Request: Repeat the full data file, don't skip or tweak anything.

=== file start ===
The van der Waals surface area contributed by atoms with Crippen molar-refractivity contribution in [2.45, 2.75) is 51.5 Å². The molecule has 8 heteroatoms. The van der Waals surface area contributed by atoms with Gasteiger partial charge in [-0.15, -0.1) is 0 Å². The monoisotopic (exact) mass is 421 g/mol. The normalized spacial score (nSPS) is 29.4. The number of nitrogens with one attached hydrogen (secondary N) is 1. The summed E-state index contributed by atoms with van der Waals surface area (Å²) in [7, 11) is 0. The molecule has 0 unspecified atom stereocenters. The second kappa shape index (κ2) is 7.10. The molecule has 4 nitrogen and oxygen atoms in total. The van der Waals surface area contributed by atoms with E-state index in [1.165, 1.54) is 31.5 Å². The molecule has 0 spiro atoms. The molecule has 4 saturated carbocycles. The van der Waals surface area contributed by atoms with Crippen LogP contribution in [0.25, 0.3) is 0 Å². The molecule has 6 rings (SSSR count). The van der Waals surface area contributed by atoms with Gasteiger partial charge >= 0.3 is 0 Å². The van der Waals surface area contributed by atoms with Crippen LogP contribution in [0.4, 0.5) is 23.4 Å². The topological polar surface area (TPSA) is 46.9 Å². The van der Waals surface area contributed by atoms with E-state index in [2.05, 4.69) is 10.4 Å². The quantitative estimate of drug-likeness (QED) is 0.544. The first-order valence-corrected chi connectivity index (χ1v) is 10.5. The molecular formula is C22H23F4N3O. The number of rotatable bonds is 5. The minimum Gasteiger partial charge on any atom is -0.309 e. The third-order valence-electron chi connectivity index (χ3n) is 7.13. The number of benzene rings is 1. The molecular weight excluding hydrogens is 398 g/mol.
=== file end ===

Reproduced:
The van der Waals surface area contributed by atoms with Crippen molar-refractivity contribution in [2.45, 2.75) is 51.5 Å². The molecule has 8 heteroatoms. The van der Waals surface area contributed by atoms with Gasteiger partial charge in [-0.15, -0.1) is 0 Å². The monoisotopic (exact) mass is 421 g/mol. The normalized spacial score (nSPS) is 29.4. The number of nitrogens with one attached hydrogen (secondary N) is 1. The summed E-state index contributed by atoms with van der Waals surface area (Å²) in [7, 11) is 0. The molecule has 0 unspecified atom stereocenters. The second kappa shape index (κ2) is 7.10. The molecule has 4 nitrogen and oxygen atoms in total. The van der Waals surface area contributed by atoms with E-state index in [1.165, 1.54) is 31.5 Å². The molecule has 0 spiro atoms. The molecule has 4 saturated carbocycles. The van der Waals surface area contributed by atoms with Crippen LogP contribution in [0.25, 0.3) is 0 Å². The molecule has 6 rings (SSSR count). The van der Waals surface area contributed by atoms with Gasteiger partial charge >= 0.3 is 0 Å². The van der Waals surface area contributed by atoms with Crippen LogP contribution in [0.4, 0.5) is 23.4 Å². The topological polar surface area (TPSA) is 46.9 Å². The van der Waals surface area contributed by atoms with E-state index in [2.05, 4.69) is 10.4 Å². The quantitative estimate of drug-likeness (QED) is 0.544. The first-order valence-corrected chi connectivity index (χ1v) is 10.5. The molecular formula is C22H23F4N3O. The number of rotatable bonds is 5. The minimum Gasteiger partial charge on any atom is -0.309 e. The third-order valence-electron chi connectivity index (χ3n) is 7.13. The number of benzene rings is 1. The molecular weight excluding hydrogens is 398 g/mol.